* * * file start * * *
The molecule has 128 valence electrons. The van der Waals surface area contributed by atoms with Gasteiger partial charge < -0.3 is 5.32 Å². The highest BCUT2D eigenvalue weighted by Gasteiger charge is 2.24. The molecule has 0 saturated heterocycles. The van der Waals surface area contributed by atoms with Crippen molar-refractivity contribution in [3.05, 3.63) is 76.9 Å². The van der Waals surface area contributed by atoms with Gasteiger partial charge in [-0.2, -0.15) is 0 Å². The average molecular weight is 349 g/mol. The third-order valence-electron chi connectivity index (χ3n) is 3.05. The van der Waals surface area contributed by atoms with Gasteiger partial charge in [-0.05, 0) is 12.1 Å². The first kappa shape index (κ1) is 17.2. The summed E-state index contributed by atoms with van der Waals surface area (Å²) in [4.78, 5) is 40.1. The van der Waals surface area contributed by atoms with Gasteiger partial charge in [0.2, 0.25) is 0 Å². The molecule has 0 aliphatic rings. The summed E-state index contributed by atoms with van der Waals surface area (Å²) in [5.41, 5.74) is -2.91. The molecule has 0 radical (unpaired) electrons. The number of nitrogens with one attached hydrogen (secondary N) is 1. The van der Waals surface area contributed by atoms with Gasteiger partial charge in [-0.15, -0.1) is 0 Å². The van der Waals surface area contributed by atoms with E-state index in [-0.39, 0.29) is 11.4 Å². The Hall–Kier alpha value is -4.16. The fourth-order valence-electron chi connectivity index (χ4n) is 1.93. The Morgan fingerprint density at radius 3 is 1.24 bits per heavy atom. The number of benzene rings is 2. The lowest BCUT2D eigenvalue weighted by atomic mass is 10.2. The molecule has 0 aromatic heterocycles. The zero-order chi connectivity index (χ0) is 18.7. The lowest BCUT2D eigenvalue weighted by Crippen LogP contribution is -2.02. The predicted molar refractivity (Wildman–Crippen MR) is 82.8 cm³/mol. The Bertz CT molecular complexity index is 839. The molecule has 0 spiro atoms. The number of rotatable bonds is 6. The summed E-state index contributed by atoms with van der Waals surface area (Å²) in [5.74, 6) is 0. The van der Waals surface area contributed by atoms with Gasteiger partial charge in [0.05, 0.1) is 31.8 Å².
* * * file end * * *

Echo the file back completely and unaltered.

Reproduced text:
The molecule has 128 valence electrons. The van der Waals surface area contributed by atoms with Gasteiger partial charge < -0.3 is 5.32 Å². The highest BCUT2D eigenvalue weighted by Gasteiger charge is 2.24. The molecule has 0 saturated heterocycles. The van der Waals surface area contributed by atoms with Crippen molar-refractivity contribution in [3.05, 3.63) is 76.9 Å². The van der Waals surface area contributed by atoms with Gasteiger partial charge in [-0.2, -0.15) is 0 Å². The average molecular weight is 349 g/mol. The third-order valence-electron chi connectivity index (χ3n) is 3.05. The van der Waals surface area contributed by atoms with Gasteiger partial charge in [-0.05, 0) is 12.1 Å². The first kappa shape index (κ1) is 17.2. The summed E-state index contributed by atoms with van der Waals surface area (Å²) in [4.78, 5) is 40.1. The van der Waals surface area contributed by atoms with Gasteiger partial charge in [0.2, 0.25) is 0 Å². The molecule has 0 aliphatic rings. The summed E-state index contributed by atoms with van der Waals surface area (Å²) in [5.41, 5.74) is -2.91. The molecule has 0 radical (unpaired) electrons. The number of nitrogens with one attached hydrogen (secondary N) is 1. The van der Waals surface area contributed by atoms with Gasteiger partial charge in [-0.15, -0.1) is 0 Å². The van der Waals surface area contributed by atoms with E-state index in [-0.39, 0.29) is 11.4 Å². The Hall–Kier alpha value is -4.16. The fourth-order valence-electron chi connectivity index (χ4n) is 1.93. The Morgan fingerprint density at radius 3 is 1.24 bits per heavy atom. The number of benzene rings is 2. The lowest BCUT2D eigenvalue weighted by atomic mass is 10.2. The molecule has 0 aromatic heterocycles. The zero-order chi connectivity index (χ0) is 18.7. The lowest BCUT2D eigenvalue weighted by Crippen LogP contribution is -2.02. The predicted molar refractivity (Wildman–Crippen MR) is 82.8 cm³/mol. The Bertz CT molecular complexity index is 839. The molecule has 0 spiro atoms. The number of rotatable bonds is 6. The summed E-state index contributed by atoms with van der Waals surface area (Å²) in [5.74, 6) is 0. The van der Waals surface area contributed by atoms with Gasteiger partial charge in [0.05, 0.1) is 31.8 Å².